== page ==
Start of July Marks Beginning of New California Laws

A series of new laws went into effect Sunday and target a number of issues, ranging from used car sales practices to French delicacies.

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    SACRAMENTO, CA - JANUARY 5: An exterior of the state capitol is shown on January 5, 2006 in Sacramento, California. California Governor Arnold Schwarzenegger delivered his state of the state address in the Assembly Chambers of the state capitol today. In his speech, Schwarzenegger admitted to making mistakes with the special election and vowed to work with members of the Assembly and Senate and try to move California ahead in the year to come. (Photo by David Paul Morris/Getty Images)

    Sunday marked the start of July as well as a number of new laws in California. These new regulations went into effect July 1 and address everything from tattoo hygiene to school bullying. Below is a list of these new pieces of legislation.

    SB 1520: Foie Gras Ban
    Also known as "Foiemageddo," this bill prohibits the sale or production of foie gras, a French delicacy that involves force-feeding geese or ducks to enlarge their livers beyond normal size. The bill, which former Gov. Arnold Schwarzenegger signed into law in 2004, is the first law of its type in the country.

    In the days leading up to the ban, restaurant owners said they saw an increase in the sale of foie gras, and some Californians reportedly went on "foie gras crawls" before the legislation went into effect.

    Violators will be slapped with a $1,000 fine and up to $1,000 for each day the violation continues, but some restaurants owners are considering a "BYOF" -- Bring Your Own Foie -- policy. In other words, the restaurant will cook foie gras for customers who supply the meat themselves.

    AB 9: Seth's Law
    "Seth's Law" requires schools to include sexual harassment and gender identity issues in their anti-harassment and anti-discrimination programs.

    Named after Seth Walsh -- a 13-year-old gay student who committed suicide in 2010 after enduring prolonged bullying -- the law also mandates that schools update their complaint and discipline procedures for bullying.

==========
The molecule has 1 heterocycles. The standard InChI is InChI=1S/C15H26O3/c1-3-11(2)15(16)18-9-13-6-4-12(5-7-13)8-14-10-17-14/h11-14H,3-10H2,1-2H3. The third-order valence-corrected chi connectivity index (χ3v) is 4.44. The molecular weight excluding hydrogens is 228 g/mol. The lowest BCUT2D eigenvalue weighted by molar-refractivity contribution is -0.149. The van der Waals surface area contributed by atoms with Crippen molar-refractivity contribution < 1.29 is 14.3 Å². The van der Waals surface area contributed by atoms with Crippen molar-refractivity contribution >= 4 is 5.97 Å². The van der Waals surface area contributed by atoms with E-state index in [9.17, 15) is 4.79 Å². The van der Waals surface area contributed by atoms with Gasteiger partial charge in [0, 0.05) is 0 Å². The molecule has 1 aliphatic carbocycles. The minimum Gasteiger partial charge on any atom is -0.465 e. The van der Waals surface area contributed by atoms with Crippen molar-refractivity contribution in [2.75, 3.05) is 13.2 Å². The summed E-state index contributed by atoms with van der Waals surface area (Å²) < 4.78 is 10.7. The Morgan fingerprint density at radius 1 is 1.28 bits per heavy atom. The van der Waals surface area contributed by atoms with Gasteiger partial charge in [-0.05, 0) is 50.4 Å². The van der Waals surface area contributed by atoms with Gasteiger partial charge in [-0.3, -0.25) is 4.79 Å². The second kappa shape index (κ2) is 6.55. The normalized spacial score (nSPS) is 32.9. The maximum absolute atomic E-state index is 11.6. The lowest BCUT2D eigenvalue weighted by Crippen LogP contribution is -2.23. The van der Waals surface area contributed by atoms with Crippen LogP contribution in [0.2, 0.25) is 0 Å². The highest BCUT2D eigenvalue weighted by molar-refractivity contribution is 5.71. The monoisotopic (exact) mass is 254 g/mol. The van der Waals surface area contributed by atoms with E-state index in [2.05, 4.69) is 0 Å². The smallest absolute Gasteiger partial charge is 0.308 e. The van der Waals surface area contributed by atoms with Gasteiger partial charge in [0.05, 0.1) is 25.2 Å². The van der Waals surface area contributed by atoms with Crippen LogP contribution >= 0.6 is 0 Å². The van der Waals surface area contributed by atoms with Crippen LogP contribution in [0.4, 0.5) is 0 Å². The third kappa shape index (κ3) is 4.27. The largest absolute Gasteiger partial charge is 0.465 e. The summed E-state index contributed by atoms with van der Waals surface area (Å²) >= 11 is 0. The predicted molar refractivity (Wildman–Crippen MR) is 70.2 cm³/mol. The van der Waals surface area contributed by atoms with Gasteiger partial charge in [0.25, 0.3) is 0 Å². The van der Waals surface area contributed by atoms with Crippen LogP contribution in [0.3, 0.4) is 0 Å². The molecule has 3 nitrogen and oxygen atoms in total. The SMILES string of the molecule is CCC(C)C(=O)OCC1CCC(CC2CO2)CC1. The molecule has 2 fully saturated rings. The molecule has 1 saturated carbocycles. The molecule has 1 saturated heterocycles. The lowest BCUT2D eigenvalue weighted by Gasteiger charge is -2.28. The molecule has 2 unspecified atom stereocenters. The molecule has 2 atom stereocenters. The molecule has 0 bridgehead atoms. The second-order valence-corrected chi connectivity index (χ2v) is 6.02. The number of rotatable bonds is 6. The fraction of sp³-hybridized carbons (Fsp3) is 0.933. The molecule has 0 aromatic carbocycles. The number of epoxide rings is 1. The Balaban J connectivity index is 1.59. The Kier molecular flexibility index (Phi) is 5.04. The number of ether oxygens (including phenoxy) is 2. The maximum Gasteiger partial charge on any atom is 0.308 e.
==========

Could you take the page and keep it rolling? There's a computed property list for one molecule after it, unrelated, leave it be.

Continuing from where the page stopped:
AB 1156: Anti-bullying
    This law expands the definition of bullying to include material posted on online social media websites. It also requires school employees to receive training in preventing bullying, and gives students who are bullied priority in transferring schools.

    SB 946: Autism Services
    Dubbed the "Autism Bill," this new piece of legislation requires a majority of insurance plans to cover behaviorally based treatment of autism, which had before been considered an educational service, rather than medical.

    It also institutes an Autism Task Force, which seeks to assist the Department of Managed Health Care in issues concerning behavioral health treatments, by Feb. 1. It is slated to last for exactly two years, expiring on July 1, 2014.

    SB 222: Maternity Services
    This new bill requires all health insurance policies to provide coverage for maternity services, including prenatal and postnatal operations. The bill was signed into law by Gov. Jerry Brown in 2011 and went into effect Sunday.

    AB 300: Safer Tattoos
    Known as "The Safe Body Art Act," the law imposes minimum safety and health standards at body piercing and tattoo parlors. It mandates that practitioners are vaccinated against Hepatitis B and receive training in first aid, cardiopulmonary resuscitation and infection prevention. In addition, customers will be required to give their informed consent before they are tattooed or pierced.

    AB 1215: Used Cars
    Car dealers are now required to mark vehicles with red warning stickers if they are considered "junk" or "salvage" by the National Motor Vehicle Title Information System. The legislation aims to alert used car shoppers to possible damages.

    As a trade-off, the bill lets dealers charge as much as $80 for titles and registrations, an increase from the original fee of $55. The law also requires car dealers to register vehicles electronically, a move that is expected to cut costs by roughly $9 million by reducing the amount of paperwork at the Department of Motor Vehicles.

    AB 69: Social Security Database
    This bill lets counties use the Social Security Administration benefits database to find elderly, low-income individuals who may be eligible to receive food stamps.

    AB 341: Recycling Mandate
    The new law mandates recycling for businesses and apartment buildings that are larger than four units and have more than four cubic yards of waste per week.

    AB 959: Extra Time for Welfare Recipients
    Welfare and food stamp recipients will now have an extra month to file quarterly reports.

    AB 1424: Suspending Licenses for Tax Delinquents
    The new law requires that California suspend certain occupational licenses, certificates, registrations or permits from the state's highest tax delinquents.

    SB 190: Liens
    Laborers will be required to forfeit their lien if they include labor or materials in a lien claim that were not used during a project.

    SB 424: Design Liens to Mechanics Liens
    The law authorizes a design professional to convert a "recorded design professional" lien to a "mechanics" lien if certain conditions are met, including a design lien that has expired or is not fully paid.

    SB 510: Brokers
    The law allows a broker to delegate supervising authority to a manager of a branch office.

    SB 841: Solid Waste Handling
    This bill places certain restrictions on the ability of local agencies to require garbage franchises to compensate themselves for certain liabilities.


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